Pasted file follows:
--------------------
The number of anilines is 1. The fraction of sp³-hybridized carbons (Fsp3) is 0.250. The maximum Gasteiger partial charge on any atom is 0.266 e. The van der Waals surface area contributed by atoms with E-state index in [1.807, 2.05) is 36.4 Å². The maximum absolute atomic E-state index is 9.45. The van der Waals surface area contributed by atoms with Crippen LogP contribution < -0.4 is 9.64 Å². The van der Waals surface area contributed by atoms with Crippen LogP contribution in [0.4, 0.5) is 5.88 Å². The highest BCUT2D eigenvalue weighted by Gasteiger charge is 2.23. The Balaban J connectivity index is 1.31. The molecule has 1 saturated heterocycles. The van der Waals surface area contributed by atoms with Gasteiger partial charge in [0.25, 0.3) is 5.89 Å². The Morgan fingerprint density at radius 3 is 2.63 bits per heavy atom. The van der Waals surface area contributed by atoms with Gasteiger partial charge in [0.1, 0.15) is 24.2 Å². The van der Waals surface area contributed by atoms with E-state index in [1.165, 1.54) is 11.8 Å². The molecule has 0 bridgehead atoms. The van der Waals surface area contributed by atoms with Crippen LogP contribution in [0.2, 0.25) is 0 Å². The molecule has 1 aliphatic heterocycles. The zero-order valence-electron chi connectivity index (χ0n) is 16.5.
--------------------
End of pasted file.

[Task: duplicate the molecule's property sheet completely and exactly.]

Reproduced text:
The number of anilines is 1. The fraction of sp³-hybridized carbons (Fsp3) is 0.250. The maximum Gasteiger partial charge on any atom is 0.266 e. The van der Waals surface area contributed by atoms with E-state index in [1.807, 2.05) is 36.4 Å². The maximum absolute atomic E-state index is 9.45. The van der Waals surface area contributed by atoms with Crippen LogP contribution < -0.4 is 9.64 Å². The van der Waals surface area contributed by atoms with Crippen LogP contribution in [0.4, 0.5) is 5.88 Å². The highest BCUT2D eigenvalue weighted by Gasteiger charge is 2.23. The Balaban J connectivity index is 1.31. The molecule has 1 saturated heterocycles. The van der Waals surface area contributed by atoms with Gasteiger partial charge in [0.25, 0.3) is 5.89 Å². The Morgan fingerprint density at radius 3 is 2.63 bits per heavy atom. The van der Waals surface area contributed by atoms with Gasteiger partial charge in [0.1, 0.15) is 24.2 Å². The van der Waals surface area contributed by atoms with E-state index in [1.165, 1.54) is 11.8 Å². The molecule has 0 bridgehead atoms. The van der Waals surface area contributed by atoms with Crippen LogP contribution in [0.2, 0.25) is 0 Å². The molecule has 1 aliphatic heterocycles. The zero-order valence-electron chi connectivity index (χ0n) is 16.5.